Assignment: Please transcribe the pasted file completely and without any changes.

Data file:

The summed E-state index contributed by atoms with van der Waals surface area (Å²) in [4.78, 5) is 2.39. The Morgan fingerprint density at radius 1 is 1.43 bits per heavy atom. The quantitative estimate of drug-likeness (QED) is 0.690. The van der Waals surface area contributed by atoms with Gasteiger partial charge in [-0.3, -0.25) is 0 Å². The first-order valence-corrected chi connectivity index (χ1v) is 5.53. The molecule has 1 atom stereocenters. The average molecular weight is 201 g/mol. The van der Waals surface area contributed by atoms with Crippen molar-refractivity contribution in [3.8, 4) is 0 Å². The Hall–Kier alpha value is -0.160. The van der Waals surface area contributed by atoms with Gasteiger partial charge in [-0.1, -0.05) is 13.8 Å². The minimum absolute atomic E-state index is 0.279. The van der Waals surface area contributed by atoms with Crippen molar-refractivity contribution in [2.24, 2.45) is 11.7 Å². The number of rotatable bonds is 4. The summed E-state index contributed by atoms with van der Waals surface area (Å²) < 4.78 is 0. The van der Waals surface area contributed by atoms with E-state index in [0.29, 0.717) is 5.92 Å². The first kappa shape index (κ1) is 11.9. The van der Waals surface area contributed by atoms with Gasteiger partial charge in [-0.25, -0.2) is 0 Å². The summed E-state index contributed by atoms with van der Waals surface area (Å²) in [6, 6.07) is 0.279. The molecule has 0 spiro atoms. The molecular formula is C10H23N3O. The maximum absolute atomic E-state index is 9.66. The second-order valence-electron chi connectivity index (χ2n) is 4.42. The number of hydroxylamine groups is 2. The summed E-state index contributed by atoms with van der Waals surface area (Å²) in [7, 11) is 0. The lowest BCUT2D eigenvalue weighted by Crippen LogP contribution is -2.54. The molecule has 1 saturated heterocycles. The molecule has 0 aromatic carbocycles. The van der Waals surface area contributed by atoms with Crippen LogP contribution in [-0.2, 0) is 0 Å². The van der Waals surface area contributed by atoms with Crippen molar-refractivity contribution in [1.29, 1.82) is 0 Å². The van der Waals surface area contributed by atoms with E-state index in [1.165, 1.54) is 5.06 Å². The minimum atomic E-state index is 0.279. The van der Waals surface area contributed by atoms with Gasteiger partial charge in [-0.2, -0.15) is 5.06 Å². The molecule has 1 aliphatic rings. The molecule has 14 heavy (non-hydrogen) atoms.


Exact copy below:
The summed E-state index contributed by atoms with van der Waals surface area (Å²) in [4.78, 5) is 2.39. The Morgan fingerprint density at radius 1 is 1.43 bits per heavy atom. The quantitative estimate of drug-likeness (QED) is 0.690. The van der Waals surface area contributed by atoms with Gasteiger partial charge in [-0.3, -0.25) is 0 Å². The first-order valence-corrected chi connectivity index (χ1v) is 5.53. The molecule has 1 atom stereocenters. The average molecular weight is 201 g/mol. The van der Waals surface area contributed by atoms with Crippen molar-refractivity contribution in [3.8, 4) is 0 Å². The Hall–Kier alpha value is -0.160. The van der Waals surface area contributed by atoms with Gasteiger partial charge in [-0.1, -0.05) is 13.8 Å². The minimum absolute atomic E-state index is 0.279. The van der Waals surface area contributed by atoms with Crippen molar-refractivity contribution in [2.24, 2.45) is 11.7 Å². The number of rotatable bonds is 4. The summed E-state index contributed by atoms with van der Waals surface area (Å²) < 4.78 is 0. The van der Waals surface area contributed by atoms with E-state index in [0.29, 0.717) is 5.92 Å². The first kappa shape index (κ1) is 11.9. The van der Waals surface area contributed by atoms with Gasteiger partial charge in [-0.25, -0.2) is 0 Å². The summed E-state index contributed by atoms with van der Waals surface area (Å²) in [6, 6.07) is 0.279. The molecule has 0 spiro atoms. The molecular formula is C10H23N3O. The maximum absolute atomic E-state index is 9.66. The second-order valence-electron chi connectivity index (χ2n) is 4.42. The number of hydroxylamine groups is 2. The summed E-state index contributed by atoms with van der Waals surface area (Å²) in [7, 11) is 0. The lowest BCUT2D eigenvalue weighted by Crippen LogP contribution is -2.54. The molecule has 1 saturated heterocycles. The molecule has 0 aromatic carbocycles. The van der Waals surface area contributed by atoms with Crippen LogP contribution in [-0.2, 0) is 0 Å². The van der Waals surface area contributed by atoms with Crippen molar-refractivity contribution in [1.29, 1.82) is 0 Å². The van der Waals surface area contributed by atoms with E-state index in [1.165, 1.54) is 5.06 Å². The minimum atomic E-state index is 0.279. The van der Waals surface area contributed by atoms with Gasteiger partial charge in [-0.2, -0.15) is 5.06 Å². The molecule has 1 aliphatic rings. The molecule has 14 heavy (non-hydrogen) atoms.